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We’ll come to you.

I’ve heard a bunch of talk amongst other business leaders trying to decide whether they should go through with their annual holiday party plans. The understandable concern is that doing so may send the wrong message after subjecting staff members to employee and budget cutbacks over the past 12 months. 

While I get the issue, I feel fretting over the decision misses the point.

That’s because no one gathering at a company-run event – even an end of year celebratory blow out – will positively impact workplace spirits if staff members don’t feel that management genuinely cares about them the rest of the time. In fact, morale can actually get worse if executives don’t communicate well with employees throughout the year; the party will stand a good chance in this case of being viewed as nothing more than "mandatory fun." So before you call off the karaoke machine and prime rib buffet, I recommend CEOs ask themselves some more fundamental questions:

  • How do you regularly communicate employees? Believe it or not, a staff member’s attitude can be greatly affected by three key points: (1) how much they’re kept in the loop on company matters by their superiors; (2) how much they’re involved in company discussions; and (3) how much management recognizes their efforts. That means organizations need to regularly update their team members on the goings on of the company. Doing so only once a year at a holiday party is not only ineffective, but insufficient. That’s why at TV Ears, we hold all-hands meetings and special social events both in and out of the office nearly every quarter.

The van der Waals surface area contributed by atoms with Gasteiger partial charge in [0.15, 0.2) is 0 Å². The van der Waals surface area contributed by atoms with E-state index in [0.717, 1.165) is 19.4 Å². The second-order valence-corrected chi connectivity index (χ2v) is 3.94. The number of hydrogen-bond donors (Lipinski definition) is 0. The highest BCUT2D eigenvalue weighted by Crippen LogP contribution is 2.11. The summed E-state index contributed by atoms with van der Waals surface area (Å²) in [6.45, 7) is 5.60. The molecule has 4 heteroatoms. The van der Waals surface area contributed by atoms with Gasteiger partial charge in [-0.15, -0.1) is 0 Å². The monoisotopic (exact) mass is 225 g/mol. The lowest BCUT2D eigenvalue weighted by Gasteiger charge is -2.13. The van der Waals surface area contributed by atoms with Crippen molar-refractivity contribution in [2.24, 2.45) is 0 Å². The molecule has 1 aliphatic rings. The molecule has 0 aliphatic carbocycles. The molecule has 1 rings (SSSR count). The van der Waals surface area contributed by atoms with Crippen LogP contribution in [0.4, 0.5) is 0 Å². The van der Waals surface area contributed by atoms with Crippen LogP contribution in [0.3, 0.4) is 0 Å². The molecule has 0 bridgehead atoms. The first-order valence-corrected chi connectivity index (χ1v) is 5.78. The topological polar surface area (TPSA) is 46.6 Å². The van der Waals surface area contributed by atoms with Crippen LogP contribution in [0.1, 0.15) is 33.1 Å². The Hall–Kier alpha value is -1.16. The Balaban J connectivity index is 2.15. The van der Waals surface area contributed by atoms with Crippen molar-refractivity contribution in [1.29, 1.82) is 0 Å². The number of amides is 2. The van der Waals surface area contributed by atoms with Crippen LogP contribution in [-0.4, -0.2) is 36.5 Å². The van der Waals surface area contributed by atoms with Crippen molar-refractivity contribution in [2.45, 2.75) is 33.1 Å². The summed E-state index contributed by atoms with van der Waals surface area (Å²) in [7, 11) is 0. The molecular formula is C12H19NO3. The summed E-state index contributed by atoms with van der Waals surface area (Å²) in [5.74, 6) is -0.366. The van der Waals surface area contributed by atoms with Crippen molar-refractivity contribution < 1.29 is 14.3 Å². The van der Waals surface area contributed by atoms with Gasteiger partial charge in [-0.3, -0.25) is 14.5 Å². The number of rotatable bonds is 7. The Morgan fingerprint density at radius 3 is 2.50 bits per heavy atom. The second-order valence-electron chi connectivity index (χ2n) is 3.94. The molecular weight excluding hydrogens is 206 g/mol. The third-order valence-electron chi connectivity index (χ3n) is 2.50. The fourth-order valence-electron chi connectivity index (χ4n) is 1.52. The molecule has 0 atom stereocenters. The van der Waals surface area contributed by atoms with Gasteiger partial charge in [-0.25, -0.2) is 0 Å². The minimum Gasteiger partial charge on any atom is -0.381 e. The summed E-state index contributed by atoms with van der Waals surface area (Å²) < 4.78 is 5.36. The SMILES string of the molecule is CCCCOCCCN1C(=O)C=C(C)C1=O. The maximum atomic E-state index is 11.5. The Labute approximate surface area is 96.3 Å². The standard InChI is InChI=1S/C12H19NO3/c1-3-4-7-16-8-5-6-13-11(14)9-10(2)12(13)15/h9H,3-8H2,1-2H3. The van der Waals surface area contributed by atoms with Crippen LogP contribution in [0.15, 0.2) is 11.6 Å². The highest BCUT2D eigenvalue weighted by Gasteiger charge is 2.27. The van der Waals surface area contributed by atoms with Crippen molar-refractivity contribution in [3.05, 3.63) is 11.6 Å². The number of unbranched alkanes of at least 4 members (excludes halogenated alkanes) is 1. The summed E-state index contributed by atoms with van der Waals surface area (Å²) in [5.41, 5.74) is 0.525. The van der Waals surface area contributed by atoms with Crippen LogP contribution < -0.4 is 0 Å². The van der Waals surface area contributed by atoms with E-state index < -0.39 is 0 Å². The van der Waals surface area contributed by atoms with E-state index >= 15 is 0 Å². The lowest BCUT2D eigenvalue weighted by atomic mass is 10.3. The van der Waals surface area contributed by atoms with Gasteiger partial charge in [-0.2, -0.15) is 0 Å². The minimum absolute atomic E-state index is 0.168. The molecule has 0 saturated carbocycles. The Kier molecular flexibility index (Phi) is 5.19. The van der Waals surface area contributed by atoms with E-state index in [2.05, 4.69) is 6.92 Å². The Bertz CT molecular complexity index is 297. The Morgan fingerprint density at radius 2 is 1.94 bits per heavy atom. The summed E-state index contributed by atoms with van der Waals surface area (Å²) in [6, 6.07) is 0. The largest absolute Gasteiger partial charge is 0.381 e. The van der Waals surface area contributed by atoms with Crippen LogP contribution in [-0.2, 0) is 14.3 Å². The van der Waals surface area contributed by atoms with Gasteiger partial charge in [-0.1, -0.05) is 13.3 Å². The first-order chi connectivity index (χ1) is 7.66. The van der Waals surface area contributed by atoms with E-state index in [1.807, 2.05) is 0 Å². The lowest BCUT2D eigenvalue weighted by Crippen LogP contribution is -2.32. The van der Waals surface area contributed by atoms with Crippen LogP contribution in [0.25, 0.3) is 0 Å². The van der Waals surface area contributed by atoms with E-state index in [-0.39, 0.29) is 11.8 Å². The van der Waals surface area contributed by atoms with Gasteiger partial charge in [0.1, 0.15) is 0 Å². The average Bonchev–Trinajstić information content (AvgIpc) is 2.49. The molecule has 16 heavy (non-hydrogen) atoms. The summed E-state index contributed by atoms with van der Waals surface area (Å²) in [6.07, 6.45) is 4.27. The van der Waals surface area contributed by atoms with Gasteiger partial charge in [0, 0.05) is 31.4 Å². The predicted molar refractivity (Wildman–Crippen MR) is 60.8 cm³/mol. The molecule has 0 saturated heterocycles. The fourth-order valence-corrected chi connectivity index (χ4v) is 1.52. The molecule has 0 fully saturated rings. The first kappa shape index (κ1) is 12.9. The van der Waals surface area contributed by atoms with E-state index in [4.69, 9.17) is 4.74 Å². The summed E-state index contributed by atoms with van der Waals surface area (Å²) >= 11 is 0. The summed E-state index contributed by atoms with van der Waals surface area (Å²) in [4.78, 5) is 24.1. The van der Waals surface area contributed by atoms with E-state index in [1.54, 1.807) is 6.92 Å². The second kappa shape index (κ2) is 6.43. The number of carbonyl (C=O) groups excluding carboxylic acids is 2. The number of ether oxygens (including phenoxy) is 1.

• How often do you seek feedback from employees? No matter the company or industry, senior management sets the tone and vision, but is by no means the only one who holds great ideas that can benefit an organization. CEOs that involve employees in policy-making decisions and company-wide issues will find them more loyal and dedicated to the mission, because they’ve embraced it as their own.


  • How often do you publicly praise employees?  Team members will respond as well – if not better – to impromptu displays of appreciation than the raise or bonuses that typically come only with an annual review. The best thing about this is that it costs very little. An "atta boy" or "atta girl" in front of peers is gold to many employees, and senior managers should do it as often as possible. We do that at TV Ears in meetings, mass e-mails and a variety of other ways.


  • How often do you arrange morale-building events? Getting the company together every Holiday Season doesn’t do enough to solidify the "family" and "fun" elements of the corporate culture, and such initiatives should be done far more often. This does not mean that they be expensive or elaborate by any means. In fact, some employees may even offer to contribute something at, say a summer gathering, by bringing food, music or other activities. What’s more, the best kind is one that are suggested and set up by team members informally. The bonding benefits can be stellar.

Regardless of your answers to these questions, companies that put that much pressure on a holiday party to be the primary team gathering event of the year will find it fails to lift employee spirits for any considerable length of time if nothing else happens during the other 11 months out of the year. So instead of debating whether to actually throw one this year, I would venture to believe that a company may have bigger issues on their hand.